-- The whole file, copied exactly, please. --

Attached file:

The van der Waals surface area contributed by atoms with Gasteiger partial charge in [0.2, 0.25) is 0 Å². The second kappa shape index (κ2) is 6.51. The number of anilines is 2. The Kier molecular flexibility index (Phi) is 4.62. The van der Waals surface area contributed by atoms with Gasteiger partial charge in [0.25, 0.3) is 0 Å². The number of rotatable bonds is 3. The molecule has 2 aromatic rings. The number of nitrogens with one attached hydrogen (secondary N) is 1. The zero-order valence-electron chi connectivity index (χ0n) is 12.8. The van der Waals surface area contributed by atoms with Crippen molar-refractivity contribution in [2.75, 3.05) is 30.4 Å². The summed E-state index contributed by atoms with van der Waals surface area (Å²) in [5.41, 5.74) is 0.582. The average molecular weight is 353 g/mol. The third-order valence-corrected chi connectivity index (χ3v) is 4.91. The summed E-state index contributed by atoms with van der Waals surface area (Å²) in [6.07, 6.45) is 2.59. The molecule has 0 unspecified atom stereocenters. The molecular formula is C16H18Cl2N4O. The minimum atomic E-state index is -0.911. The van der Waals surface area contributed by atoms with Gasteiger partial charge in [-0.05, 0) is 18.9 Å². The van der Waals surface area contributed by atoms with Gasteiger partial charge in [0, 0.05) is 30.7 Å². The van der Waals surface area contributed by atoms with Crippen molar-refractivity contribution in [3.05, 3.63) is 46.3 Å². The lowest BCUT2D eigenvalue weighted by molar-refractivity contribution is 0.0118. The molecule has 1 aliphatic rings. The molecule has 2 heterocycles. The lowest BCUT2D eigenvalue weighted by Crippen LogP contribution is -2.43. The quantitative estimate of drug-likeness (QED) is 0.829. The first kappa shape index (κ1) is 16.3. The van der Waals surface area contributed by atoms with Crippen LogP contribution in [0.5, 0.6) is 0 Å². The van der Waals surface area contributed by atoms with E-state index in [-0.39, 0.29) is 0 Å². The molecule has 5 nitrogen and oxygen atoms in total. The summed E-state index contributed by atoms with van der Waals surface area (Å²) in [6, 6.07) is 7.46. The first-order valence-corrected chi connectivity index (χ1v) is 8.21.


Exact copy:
The van der Waals surface area contributed by atoms with Gasteiger partial charge in [0.2, 0.25) is 0 Å². The second kappa shape index (κ2) is 6.51. The number of anilines is 2. The Kier molecular flexibility index (Phi) is 4.62. The van der Waals surface area contributed by atoms with Gasteiger partial charge in [0.25, 0.3) is 0 Å². The number of rotatable bonds is 3. The molecule has 2 aromatic rings. The number of nitrogens with one attached hydrogen (secondary N) is 1. The zero-order valence-electron chi connectivity index (χ0n) is 12.8. The van der Waals surface area contributed by atoms with Crippen molar-refractivity contribution in [2.75, 3.05) is 30.4 Å². The summed E-state index contributed by atoms with van der Waals surface area (Å²) in [5.41, 5.74) is 0.582. The average molecular weight is 353 g/mol. The third-order valence-corrected chi connectivity index (χ3v) is 4.91. The summed E-state index contributed by atoms with van der Waals surface area (Å²) in [6.07, 6.45) is 2.59. The molecule has 0 unspecified atom stereocenters. The molecular formula is C16H18Cl2N4O. The minimum atomic E-state index is -0.911. The van der Waals surface area contributed by atoms with Gasteiger partial charge in [-0.05, 0) is 18.9 Å². The van der Waals surface area contributed by atoms with Gasteiger partial charge in [0, 0.05) is 30.7 Å². The van der Waals surface area contributed by atoms with Crippen molar-refractivity contribution in [3.05, 3.63) is 46.3 Å². The lowest BCUT2D eigenvalue weighted by molar-refractivity contribution is 0.0118. The molecule has 1 aliphatic rings. The molecule has 2 heterocycles. The lowest BCUT2D eigenvalue weighted by Crippen LogP contribution is -2.43. The quantitative estimate of drug-likeness (QED) is 0.829. The first kappa shape index (κ1) is 16.3. The van der Waals surface area contributed by atoms with Crippen LogP contribution in [0.5, 0.6) is 0 Å². The van der Waals surface area contributed by atoms with E-state index in [-0.39, 0.29) is 0 Å². The molecule has 5 nitrogen and oxygen atoms in total. The summed E-state index contributed by atoms with van der Waals surface area (Å²) in [6, 6.07) is 7.46. The first-order valence-corrected chi connectivity index (χ1v) is 8.21.